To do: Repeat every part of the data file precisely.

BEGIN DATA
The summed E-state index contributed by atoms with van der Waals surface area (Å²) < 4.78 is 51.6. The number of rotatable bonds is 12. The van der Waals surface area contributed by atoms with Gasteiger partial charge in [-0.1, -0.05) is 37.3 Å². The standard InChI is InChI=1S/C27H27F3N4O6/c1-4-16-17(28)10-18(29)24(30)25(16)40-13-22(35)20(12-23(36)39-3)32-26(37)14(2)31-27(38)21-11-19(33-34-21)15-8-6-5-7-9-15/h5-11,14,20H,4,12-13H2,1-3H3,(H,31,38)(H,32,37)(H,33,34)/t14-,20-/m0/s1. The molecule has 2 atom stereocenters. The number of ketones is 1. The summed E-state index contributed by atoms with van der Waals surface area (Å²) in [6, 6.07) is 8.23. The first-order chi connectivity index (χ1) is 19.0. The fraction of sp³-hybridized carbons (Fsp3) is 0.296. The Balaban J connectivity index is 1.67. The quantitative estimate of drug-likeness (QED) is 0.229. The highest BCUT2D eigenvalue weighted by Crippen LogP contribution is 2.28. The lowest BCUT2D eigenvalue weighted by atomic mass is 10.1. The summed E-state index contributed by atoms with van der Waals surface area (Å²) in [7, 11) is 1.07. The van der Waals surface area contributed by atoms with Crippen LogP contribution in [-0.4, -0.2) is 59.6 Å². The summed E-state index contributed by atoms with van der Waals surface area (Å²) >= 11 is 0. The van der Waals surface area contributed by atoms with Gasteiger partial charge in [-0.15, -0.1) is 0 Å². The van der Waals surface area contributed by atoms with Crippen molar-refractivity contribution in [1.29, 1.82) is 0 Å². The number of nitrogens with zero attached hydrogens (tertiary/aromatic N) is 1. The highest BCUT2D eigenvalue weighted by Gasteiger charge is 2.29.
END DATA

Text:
The summed E-state index contributed by atoms with van der Waals surface area (Å²) < 4.78 is 51.6. The number of rotatable bonds is 12. The van der Waals surface area contributed by atoms with Gasteiger partial charge in [-0.1, -0.05) is 37.3 Å². The standard InChI is InChI=1S/C27H27F3N4O6/c1-4-16-17(28)10-18(29)24(30)25(16)40-13-22(35)20(12-23(36)39-3)32-26(37)14(2)31-27(38)21-11-19(33-34-21)15-8-6-5-7-9-15/h5-11,14,20H,4,12-13H2,1-3H3,(H,31,38)(H,32,37)(H,33,34)/t14-,20-/m0/s1. The molecule has 2 atom stereocenters. The number of ketones is 1. The summed E-state index contributed by atoms with van der Waals surface area (Å²) in [6, 6.07) is 8.23. The first-order chi connectivity index (χ1) is 19.0. The fraction of sp³-hybridized carbons (Fsp3) is 0.296. The Balaban J connectivity index is 1.67. The quantitative estimate of drug-likeness (QED) is 0.229. The highest BCUT2D eigenvalue weighted by Crippen LogP contribution is 2.28. The lowest BCUT2D eigenvalue weighted by atomic mass is 10.1. The summed E-state index contributed by atoms with van der Waals surface area (Å²) in [7, 11) is 1.07. The van der Waals surface area contributed by atoms with Crippen LogP contribution in [-0.4, -0.2) is 59.6 Å². The summed E-state index contributed by atoms with van der Waals surface area (Å²) >= 11 is 0. The van der Waals surface area contributed by atoms with Gasteiger partial charge in [-0.15, -0.1) is 0 Å². The van der Waals surface area contributed by atoms with Crippen molar-refractivity contribution in [1.29, 1.82) is 0 Å². The number of nitrogens with zero attached hydrogens (tertiary/aromatic N) is 1. The highest BCUT2D eigenvalue weighted by Gasteiger charge is 2.29.